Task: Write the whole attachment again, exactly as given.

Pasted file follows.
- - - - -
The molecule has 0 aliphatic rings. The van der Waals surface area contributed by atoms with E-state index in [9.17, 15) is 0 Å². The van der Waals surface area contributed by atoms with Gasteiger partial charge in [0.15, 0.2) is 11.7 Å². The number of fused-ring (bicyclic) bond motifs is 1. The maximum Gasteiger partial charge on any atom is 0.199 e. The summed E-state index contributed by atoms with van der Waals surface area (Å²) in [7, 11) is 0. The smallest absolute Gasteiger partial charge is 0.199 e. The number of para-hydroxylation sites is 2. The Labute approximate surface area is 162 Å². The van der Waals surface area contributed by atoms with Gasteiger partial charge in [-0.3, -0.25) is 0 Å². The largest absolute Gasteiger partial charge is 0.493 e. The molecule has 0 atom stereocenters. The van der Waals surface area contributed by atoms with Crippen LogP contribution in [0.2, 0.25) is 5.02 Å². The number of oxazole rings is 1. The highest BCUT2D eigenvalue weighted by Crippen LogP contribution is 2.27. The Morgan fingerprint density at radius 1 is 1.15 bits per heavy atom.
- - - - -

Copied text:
The molecule has 0 aliphatic rings. The van der Waals surface area contributed by atoms with E-state index in [9.17, 15) is 0 Å². The van der Waals surface area contributed by atoms with Gasteiger partial charge in [0.15, 0.2) is 11.7 Å². The number of fused-ring (bicyclic) bond motifs is 1. The maximum Gasteiger partial charge on any atom is 0.199 e. The summed E-state index contributed by atoms with van der Waals surface area (Å²) in [7, 11) is 0. The smallest absolute Gasteiger partial charge is 0.199 e. The number of para-hydroxylation sites is 2. The Labute approximate surface area is 162 Å². The van der Waals surface area contributed by atoms with Gasteiger partial charge in [-0.3, -0.25) is 0 Å². The largest absolute Gasteiger partial charge is 0.493 e. The molecule has 0 atom stereocenters. The van der Waals surface area contributed by atoms with Crippen LogP contribution in [0.2, 0.25) is 5.02 Å². The number of oxazole rings is 1. The highest BCUT2D eigenvalue weighted by Crippen LogP contribution is 2.27. The Morgan fingerprint density at radius 1 is 1.15 bits per heavy atom.